Feature

Sven Hassel, 1917–2012

The novelist who humanized German soldiers

Sven Hassel’s pulp novels achieved something remarkable: They made readers root for the German soldiers of World War II. Loosely based on his own combat experiences, the Danish writer’s 14 books were written from the perspective of the disillusioned soldiers serving in a Nazi penal brigade—a Third Reich version of The Dirty Dozen. These grunts despise Hitler, kill their superior officers, and bed scores of willing local women. But mostly they gun down battalions of enemy soldiers, mainly Russians, on the Eastern Front. Hassel’s graphic mix of sex and violence won over teenage boys everywhere, and his novels sold more than 53 million copies worldwide.

Hassel’s own life story reads like a work of pulp fiction. Born in Fredensborg, Denmark, he left school at 14 to join the merchant navy and served a mandatory year in the Danish military in 1936. Struggling to find work after being demobilized, the 20-year-old Hassel traveled to neighboring Germany, “which was by then in the grip of Nazi rule, to join the army,” said The Times (U.K.). He enlisted in an armored cavalry division and drove a tank during the 1939 invasion of Poland. He grew sick of war and attempted to desert, only to be “recaptured and then assigned to a penal brigade in a Panzer division, like the one he describes in his books,” said The New York Times. A Danish journalist disputed that account, claiming that Hassel actually spent the war in Copenhagen working for the Nazi authorities. But the author insisted that he served on almost every front during the war, and had the battle scars—plus two Iron Cross medals—to prove it.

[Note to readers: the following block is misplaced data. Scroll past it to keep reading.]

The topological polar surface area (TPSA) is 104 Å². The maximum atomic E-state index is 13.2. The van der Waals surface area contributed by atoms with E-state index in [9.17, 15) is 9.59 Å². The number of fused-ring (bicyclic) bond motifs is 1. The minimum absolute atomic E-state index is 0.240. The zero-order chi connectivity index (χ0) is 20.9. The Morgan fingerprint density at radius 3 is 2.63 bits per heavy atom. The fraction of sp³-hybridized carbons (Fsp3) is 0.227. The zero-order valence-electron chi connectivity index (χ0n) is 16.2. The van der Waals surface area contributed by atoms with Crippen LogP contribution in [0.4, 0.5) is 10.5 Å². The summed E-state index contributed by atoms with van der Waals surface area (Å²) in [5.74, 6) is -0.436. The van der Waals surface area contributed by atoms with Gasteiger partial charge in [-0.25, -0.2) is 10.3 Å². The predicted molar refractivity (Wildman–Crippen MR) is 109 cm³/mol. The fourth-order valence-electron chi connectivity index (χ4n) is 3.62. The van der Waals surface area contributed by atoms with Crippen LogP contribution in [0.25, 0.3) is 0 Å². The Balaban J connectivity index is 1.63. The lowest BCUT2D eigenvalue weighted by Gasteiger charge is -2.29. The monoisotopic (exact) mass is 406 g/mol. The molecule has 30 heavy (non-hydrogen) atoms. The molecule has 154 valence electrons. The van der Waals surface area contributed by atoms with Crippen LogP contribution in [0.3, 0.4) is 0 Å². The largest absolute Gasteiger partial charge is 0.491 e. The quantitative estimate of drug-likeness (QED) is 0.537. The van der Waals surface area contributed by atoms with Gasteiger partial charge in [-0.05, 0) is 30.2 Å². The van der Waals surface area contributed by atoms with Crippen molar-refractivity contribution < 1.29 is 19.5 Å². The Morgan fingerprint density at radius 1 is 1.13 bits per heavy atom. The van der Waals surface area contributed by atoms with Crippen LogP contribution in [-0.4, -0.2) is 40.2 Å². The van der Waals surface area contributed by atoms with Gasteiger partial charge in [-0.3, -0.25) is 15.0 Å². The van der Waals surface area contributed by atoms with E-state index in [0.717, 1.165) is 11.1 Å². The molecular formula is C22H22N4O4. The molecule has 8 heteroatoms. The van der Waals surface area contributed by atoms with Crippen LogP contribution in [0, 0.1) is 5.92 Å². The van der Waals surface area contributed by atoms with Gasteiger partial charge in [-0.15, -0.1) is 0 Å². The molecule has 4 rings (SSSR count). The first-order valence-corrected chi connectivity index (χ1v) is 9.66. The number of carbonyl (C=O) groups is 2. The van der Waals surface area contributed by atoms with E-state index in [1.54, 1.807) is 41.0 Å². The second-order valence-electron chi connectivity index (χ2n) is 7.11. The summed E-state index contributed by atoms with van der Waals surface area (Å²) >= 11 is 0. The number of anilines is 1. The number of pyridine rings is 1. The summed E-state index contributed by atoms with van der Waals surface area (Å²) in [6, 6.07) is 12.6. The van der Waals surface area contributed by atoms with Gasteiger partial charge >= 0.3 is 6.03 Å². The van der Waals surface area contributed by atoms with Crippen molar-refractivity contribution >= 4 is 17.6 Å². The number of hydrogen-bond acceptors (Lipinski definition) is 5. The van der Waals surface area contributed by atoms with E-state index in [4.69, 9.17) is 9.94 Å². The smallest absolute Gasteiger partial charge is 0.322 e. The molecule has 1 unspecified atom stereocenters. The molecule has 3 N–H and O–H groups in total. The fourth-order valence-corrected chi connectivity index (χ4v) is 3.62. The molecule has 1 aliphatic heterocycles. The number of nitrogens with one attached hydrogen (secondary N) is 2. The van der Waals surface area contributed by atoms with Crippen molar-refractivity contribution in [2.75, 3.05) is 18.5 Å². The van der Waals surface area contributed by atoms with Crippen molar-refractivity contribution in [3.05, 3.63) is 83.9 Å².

Even before he was released from an allied prisoner of war camp in 1949, Hassel began work on his first novel, Legion of the Damned, which was published in English in 1957, said The Guardian (U.K.). Although his books were filled with action, he said he never wanted to glorify combat. “I write to warn the youth of today against war,” he said. “I am writing the story of the small soldiers, the men who neither plan nor cause wars but have to fight them.”

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